Remote work: Are ‘hush trips’ risky but worth it?
Being able to work remotely comes with many perks. You can skip the morning commute, spend more time with family and friends and spend your lunch break unwinding, rather than inhaling a supermarket sandwich at your desk.
The office nine-to-five is becoming a thing of the past. Since the COVID-19 pandemic, the number of people flexibly has increased dramatically, with three-quarters of organisations now offering hybrid working arrangements.
According to ONS data, 78% of people working from home say it gives them an improved work-life balance, while 85% say they want to work from home part-time in the future.
While some people prefer to work from a home office or a cafe, some are making the most of their autonomy and choosing more exotic locations.
"Hush trips" see employees do their job from a different country while their employers think they’re working at home.
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Although eschewing the office or kitchen table for a beach bar sounds like a great idea, are there any downsides? And is taking a hush trip a risky move?
Working from a different location can come with many benefits. A change of scenery can help you feel renewed and refreshed, which can boost your mental wellbeing. Exposure to sunlight is thought to increase the brain’s release of a hormone called serotonin, which boosts mood and helps you feel calmer. Working in a quiet, relaxing environment may also make you more productive, too.
Depending on what your job is, working abroad every so often shouldn’t be a problem. However, it’s usually better to be transparent with your employer about your location to avoid any problems. If your boss finds out you’ve been working abroad without telling anyone, it may lead to trust issues — which can lead to issues such as micromanaging.
Additionally, Alan Price, CEO at BrightHR, says it’s important to think about visas and tax laws.
“In some situations it is possible for employees to work remotely from other countries, but they must first make sure they have the appropriate visa and social security status to do so, and adhere to relevant tax and other laws,” he says.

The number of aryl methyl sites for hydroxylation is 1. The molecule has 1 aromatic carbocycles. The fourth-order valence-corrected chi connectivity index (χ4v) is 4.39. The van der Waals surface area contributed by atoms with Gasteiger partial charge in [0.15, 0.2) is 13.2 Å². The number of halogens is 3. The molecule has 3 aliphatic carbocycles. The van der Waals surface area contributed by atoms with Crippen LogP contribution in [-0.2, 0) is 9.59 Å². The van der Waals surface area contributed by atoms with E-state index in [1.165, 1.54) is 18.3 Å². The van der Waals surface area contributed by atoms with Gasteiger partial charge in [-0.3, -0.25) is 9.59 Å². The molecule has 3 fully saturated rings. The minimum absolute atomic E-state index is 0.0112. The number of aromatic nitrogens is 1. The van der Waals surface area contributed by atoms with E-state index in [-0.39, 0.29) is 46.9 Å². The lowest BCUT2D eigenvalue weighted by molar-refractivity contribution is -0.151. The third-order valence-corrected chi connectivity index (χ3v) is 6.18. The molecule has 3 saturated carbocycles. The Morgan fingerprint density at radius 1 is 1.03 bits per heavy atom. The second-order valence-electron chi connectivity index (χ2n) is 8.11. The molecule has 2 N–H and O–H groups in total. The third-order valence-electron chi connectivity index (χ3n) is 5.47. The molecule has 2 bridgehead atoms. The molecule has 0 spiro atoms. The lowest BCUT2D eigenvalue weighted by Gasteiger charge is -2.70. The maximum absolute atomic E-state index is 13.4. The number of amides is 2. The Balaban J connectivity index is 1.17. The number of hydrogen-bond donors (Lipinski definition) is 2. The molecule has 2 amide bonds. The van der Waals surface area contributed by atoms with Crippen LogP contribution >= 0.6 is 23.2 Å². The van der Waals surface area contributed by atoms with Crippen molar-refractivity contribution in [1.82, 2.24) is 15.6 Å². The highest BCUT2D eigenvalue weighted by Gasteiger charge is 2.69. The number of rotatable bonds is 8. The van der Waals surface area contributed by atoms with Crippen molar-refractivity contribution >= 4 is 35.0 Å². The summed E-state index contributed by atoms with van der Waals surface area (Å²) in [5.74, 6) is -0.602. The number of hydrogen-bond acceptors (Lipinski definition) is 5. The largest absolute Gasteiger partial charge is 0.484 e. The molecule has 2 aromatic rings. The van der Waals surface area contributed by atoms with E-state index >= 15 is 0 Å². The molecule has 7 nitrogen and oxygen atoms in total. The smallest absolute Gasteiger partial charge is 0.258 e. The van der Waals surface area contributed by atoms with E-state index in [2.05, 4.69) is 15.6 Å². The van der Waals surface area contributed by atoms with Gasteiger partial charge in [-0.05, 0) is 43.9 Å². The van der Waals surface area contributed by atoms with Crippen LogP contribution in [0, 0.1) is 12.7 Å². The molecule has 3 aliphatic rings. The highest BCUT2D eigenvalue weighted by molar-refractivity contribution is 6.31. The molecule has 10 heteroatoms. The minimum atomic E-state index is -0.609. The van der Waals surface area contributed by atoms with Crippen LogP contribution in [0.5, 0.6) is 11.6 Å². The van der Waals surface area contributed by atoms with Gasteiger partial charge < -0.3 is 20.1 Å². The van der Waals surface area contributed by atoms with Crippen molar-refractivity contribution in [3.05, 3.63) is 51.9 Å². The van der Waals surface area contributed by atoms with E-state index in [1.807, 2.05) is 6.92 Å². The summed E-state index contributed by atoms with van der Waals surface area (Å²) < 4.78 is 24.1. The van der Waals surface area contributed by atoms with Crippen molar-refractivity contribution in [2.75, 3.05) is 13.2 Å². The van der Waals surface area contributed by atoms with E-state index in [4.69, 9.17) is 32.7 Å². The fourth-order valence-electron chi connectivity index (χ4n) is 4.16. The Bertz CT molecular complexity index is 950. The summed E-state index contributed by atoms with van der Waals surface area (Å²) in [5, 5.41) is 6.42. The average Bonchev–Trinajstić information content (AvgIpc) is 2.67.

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“Similarly, they must understand the employment jurisdiction which applies and ensure all relevant laws are adhered to. An employee who works abroad, even for a short time, can obtain protection under the local employment rights of their host country — known as mandatory laws — in relation to holiday, minimum pay and termination.”
Any protection acquired will depend on the host country in question, but it’s worth noting that there are many countries — particularly in Europe — where individuals are afforded greater protection against dismissal than they are entitled to in the UK.
“It is possible for employees to seek to rely on those enhanced rights if they are conducting their work abroad and their employment is terminated,” Price says.
An employer’s duty of care doesn’t end if an employee works abroad, so it’s important they are aware of and approve a worker’s location.
“This includes ensuring any risks to the employee’s health, safety and security associated with their location, accommodation, travel and required workload are evaluated and mitigated,” says Price.
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“There may also be data security implications for some employees who want to work in a different country.”
And while working abroad seems like a good solution for a busy worker with limited annual leave, it may be more beneficial to just take a break from work and go on holiday. Burnout and stress are at all-time highs across professions and many people have difficulty unplugging from work while taking time off.
According to a survey of 20,000 professionals, 54% say they are unable to fully switch off while on paid time off — and return to work feeling like they need a holiday. If you’re in need of a rest, going abroad to work is likely to be counter-productive. It may be better to simply take time off and come back feeling refreshed.
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